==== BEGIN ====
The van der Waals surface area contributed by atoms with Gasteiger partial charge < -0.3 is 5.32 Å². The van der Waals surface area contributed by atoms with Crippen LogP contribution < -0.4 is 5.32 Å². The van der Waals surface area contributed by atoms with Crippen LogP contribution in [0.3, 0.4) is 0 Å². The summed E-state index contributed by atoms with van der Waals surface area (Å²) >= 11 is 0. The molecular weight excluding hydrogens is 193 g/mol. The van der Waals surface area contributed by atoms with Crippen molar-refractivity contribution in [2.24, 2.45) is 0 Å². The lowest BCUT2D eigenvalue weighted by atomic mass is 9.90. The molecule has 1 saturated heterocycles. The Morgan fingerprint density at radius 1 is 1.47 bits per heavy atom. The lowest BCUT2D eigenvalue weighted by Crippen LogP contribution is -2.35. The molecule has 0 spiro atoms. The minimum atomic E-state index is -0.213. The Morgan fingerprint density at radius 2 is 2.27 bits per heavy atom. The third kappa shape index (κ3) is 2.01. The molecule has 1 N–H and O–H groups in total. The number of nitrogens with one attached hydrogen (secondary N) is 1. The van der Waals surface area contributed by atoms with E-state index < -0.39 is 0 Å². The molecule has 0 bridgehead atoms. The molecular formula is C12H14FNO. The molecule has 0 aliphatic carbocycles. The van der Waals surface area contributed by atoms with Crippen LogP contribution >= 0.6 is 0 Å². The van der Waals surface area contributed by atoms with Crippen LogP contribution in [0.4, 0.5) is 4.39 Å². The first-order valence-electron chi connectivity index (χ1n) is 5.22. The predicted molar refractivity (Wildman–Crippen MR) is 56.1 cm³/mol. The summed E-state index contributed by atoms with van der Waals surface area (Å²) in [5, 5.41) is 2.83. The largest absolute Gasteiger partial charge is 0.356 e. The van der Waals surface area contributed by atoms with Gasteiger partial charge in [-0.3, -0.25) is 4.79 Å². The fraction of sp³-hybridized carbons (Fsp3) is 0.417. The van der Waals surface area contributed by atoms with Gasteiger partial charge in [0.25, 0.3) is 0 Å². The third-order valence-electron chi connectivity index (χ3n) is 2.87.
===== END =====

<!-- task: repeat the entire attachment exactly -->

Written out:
The van der Waals surface area contributed by atoms with Gasteiger partial charge < -0.3 is 5.32 Å². The van der Waals surface area contributed by atoms with Crippen LogP contribution < -0.4 is 5.32 Å². The van der Waals surface area contributed by atoms with Crippen LogP contribution in [0.3, 0.4) is 0 Å². The summed E-state index contributed by atoms with van der Waals surface area (Å²) >= 11 is 0. The molecular weight excluding hydrogens is 193 g/mol. The van der Waals surface area contributed by atoms with Crippen molar-refractivity contribution in [2.24, 2.45) is 0 Å². The lowest BCUT2D eigenvalue weighted by atomic mass is 9.90. The molecule has 1 saturated heterocycles. The Morgan fingerprint density at radius 1 is 1.47 bits per heavy atom. The lowest BCUT2D eigenvalue weighted by Crippen LogP contribution is -2.35. The molecule has 0 spiro atoms. The minimum atomic E-state index is -0.213. The Morgan fingerprint density at radius 2 is 2.27 bits per heavy atom. The third kappa shape index (κ3) is 2.01. The molecule has 1 N–H and O–H groups in total. The number of nitrogens with one attached hydrogen (secondary N) is 1. The van der Waals surface area contributed by atoms with E-state index < -0.39 is 0 Å². The molecule has 0 bridgehead atoms. The molecular formula is C12H14FNO. The molecule has 0 aliphatic carbocycles. The van der Waals surface area contributed by atoms with Crippen LogP contribution >= 0.6 is 0 Å². The van der Waals surface area contributed by atoms with Crippen LogP contribution in [0.4, 0.5) is 4.39 Å². The first-order valence-electron chi connectivity index (χ1n) is 5.22. The predicted molar refractivity (Wildman–Crippen MR) is 56.1 cm³/mol. The summed E-state index contributed by atoms with van der Waals surface area (Å²) in [5, 5.41) is 2.83. The largest absolute Gasteiger partial charge is 0.356 e. The van der Waals surface area contributed by atoms with Gasteiger partial charge in [-0.3, -0.25) is 4.79 Å². The fraction of sp³-hybridized carbons (Fsp3) is 0.417. The van der Waals surface area contributed by atoms with Gasteiger partial charge in [0.25, 0.3) is 0 Å². The third-order valence-electron chi connectivity index (χ3n) is 2.87.